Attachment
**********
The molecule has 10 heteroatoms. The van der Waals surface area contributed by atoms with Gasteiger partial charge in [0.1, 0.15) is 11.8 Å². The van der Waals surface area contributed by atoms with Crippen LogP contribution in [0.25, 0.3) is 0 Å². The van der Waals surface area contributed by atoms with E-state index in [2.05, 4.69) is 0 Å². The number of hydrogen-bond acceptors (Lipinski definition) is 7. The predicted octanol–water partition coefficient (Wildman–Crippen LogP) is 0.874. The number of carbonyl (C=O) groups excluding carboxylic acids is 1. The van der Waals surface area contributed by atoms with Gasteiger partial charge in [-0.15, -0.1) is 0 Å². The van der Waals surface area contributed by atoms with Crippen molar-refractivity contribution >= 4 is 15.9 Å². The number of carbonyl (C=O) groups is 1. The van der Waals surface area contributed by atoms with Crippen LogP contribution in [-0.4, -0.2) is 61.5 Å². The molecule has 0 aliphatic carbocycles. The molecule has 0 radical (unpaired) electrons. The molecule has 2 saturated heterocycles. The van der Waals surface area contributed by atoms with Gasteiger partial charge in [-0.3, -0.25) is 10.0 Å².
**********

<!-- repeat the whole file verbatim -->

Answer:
The molecule has 10 heteroatoms. The van der Waals surface area contributed by atoms with Gasteiger partial charge in [0.1, 0.15) is 11.8 Å². The van der Waals surface area contributed by atoms with Crippen LogP contribution in [0.25, 0.3) is 0 Å². The van der Waals surface area contributed by atoms with E-state index in [2.05, 4.69) is 0 Å². The number of hydrogen-bond acceptors (Lipinski definition) is 7. The predicted octanol–water partition coefficient (Wildman–Crippen LogP) is 0.874. The number of carbonyl (C=O) groups excluding carboxylic acids is 1. The van der Waals surface area contributed by atoms with Gasteiger partial charge in [-0.15, -0.1) is 0 Å². The van der Waals surface area contributed by atoms with Crippen molar-refractivity contribution >= 4 is 15.9 Å². The number of carbonyl (C=O) groups is 1. The van der Waals surface area contributed by atoms with Crippen LogP contribution in [-0.4, -0.2) is 61.5 Å². The molecule has 0 aliphatic carbocycles. The molecule has 0 radical (unpaired) electrons. The molecule has 2 saturated heterocycles. The van der Waals surface area contributed by atoms with Gasteiger partial charge in [-0.3, -0.25) is 10.0 Å².